The campaign to change the law for disabled people brought together a broad coalition of activists and impairments for the first time. Liz Sayce OBE of Disability Rights UK and Frances Hasler of Healthwatch Camden talk about how the movement drew strength from its diversity.
This blog is shared as part of a series of stories to celebrate the campaigners who fought for civil rights. You can find out more on our website or on social media using #DDA20.
Frances is Director of Healthwatch Camden. Frances helped to set up the National Centre for Independent Living, and was a campaigner for direct payments and civil rights legislation.
One part of the campaign that I’m quite proud of is our ability to bring new people into the action, as well as the people who would always be involved.
Disability rights activists had a very different approach to the charities, and one of the reasons was their involvement in the other equality campaigns of the time. We had people in the civil rights campaign whose activism included the anti-Apartheid and LGBT movements. We knew that the disabled civil rights activists in America had learnt directly from the black civil rights and feminist movements, and we were also learning from the other equality and social justice issues.
It’s about equality for all
For me, it wasn’t about special pleading for disabled people. It’s about equality for all, so that if it’s about equality for me, it’s equality for you, too.
The movement didn’t get it all right – not everyone always felt included – but this sense about the connectedness of equality struggles was there. In practical terms, this meant having the largest possible coalition of people with a range of impairments.
One of the things that this openness and inclusiveness did was to bring a great energy into the campaign, in the form of the UK Coalition of the People Living With HIV. Charismatic people were involved in that campaign, in particular John Campbell. They brought irreverence and their own unique tactics. At a time when people with HIV were dying very quickly, and when use of retroviral drugs was in its infancy, these activists had an absolute urgency when campaigning.
Liz Sayce OBE
“Our critics are like wolves circling a flock of sheep, looking for the weakest to pick off – that is, people with psychiatric disabilities”.
So said the Equal Employment Opportunity Commissioner in the USA, where popular and ‘unpopular’ (mental health and HIV) disability organisations had joined together, to succeed or fall together, in their fight to get and keep civil rights law. Thanks to the late survivor activist Judi Chamberlin, unity held and the American law covered mental health discrimination.
I worked with Ian Bynoe, Mind’s legal director, who co-wrote the first policy blue-print for disability discrimination law in 1990. In 1978 mental health activists had called for anti-discrimination law, but were turned down on grounds of insufficient evidence of discrimination to justify legislation.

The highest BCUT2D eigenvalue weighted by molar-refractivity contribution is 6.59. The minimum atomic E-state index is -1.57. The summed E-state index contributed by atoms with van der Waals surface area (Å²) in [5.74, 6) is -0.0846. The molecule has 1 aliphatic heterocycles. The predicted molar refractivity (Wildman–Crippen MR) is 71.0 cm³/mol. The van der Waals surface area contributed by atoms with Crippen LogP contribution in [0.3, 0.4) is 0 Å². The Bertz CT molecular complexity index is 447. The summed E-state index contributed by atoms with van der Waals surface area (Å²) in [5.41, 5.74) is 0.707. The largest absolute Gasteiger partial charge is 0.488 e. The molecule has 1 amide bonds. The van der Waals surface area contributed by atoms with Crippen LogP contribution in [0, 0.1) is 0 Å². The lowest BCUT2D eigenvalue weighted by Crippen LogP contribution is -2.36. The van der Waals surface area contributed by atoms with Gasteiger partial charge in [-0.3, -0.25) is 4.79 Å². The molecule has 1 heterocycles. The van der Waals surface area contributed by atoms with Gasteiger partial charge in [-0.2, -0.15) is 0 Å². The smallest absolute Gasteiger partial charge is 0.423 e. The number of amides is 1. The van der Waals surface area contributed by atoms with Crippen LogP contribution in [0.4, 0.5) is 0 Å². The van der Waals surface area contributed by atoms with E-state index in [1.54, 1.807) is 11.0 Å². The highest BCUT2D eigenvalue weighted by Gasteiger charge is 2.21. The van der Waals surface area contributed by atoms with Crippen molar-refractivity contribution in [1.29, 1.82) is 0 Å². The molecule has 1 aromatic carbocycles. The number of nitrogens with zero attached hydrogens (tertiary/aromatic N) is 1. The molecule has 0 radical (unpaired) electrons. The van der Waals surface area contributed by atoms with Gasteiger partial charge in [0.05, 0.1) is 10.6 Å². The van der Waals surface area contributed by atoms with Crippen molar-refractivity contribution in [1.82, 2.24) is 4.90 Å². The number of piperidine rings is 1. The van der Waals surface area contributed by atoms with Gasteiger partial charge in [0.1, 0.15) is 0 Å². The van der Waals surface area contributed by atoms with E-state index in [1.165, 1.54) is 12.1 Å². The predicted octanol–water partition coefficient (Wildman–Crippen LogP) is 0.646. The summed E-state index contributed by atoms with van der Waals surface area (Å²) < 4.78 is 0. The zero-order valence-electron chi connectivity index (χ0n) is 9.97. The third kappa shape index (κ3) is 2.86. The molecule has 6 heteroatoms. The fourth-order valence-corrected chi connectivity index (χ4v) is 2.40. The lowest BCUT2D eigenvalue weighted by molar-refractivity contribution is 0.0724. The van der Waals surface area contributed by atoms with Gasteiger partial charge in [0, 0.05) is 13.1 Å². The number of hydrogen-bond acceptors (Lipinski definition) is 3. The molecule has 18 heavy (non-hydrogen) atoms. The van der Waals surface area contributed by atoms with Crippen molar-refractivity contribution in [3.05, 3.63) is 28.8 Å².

In the 90s I oversaw lobbying on the Disability Discrimination Bill which ensured that mental health and even personality disorder were covered, against everyone’s expectations. Peter Campbell, the great leader of Survivors Speak Out, led survivors in pressing for our rights, working with legal experts. They were exciting times.
I spent much of the next decade putting discrimination on mental health grounds at the heart of disability rights thinking; and disability rights at the heart of mental health debates. Formed in 2000, the Disability Rights Commission (DRC) decided to list important adjustments to the social world ahead of more obvious physical access adjustments, all to create a sea change in public awareness of the massive exclusion of people living with mental health challenges.
At the DRC, we undertook formal investigations and found no less than a quarter of DDA employment cases concerned mental health discrimination. Commissioner Richard Exell talked of his pride in working with other mental health users and survivors around the country to promote our rights. The DRC Commissioners historically opposed distinct mental health law as inherently discriminatory – because it permits compulsory treatment of people quite capable of deciding for themselves. We thought we were making headway.
We must be inclusive
Breaking down physical barriers is crucial – and patently unfinished. But, if we are serious in using figures like ’12 million disabled people’ we must not imply access is only or mainly physical. We must be inclusive. History in the US and UK shows us that unity is strength.
The mental health movement is not a small adjunct of the ‘main’ show: it has fought discrimination for centuries. I spoke to Peter Campbell, now retired, and he said “We are still fighting on”. We must. And we have to recognise the diverse history of our distinct but increasingly linked movements.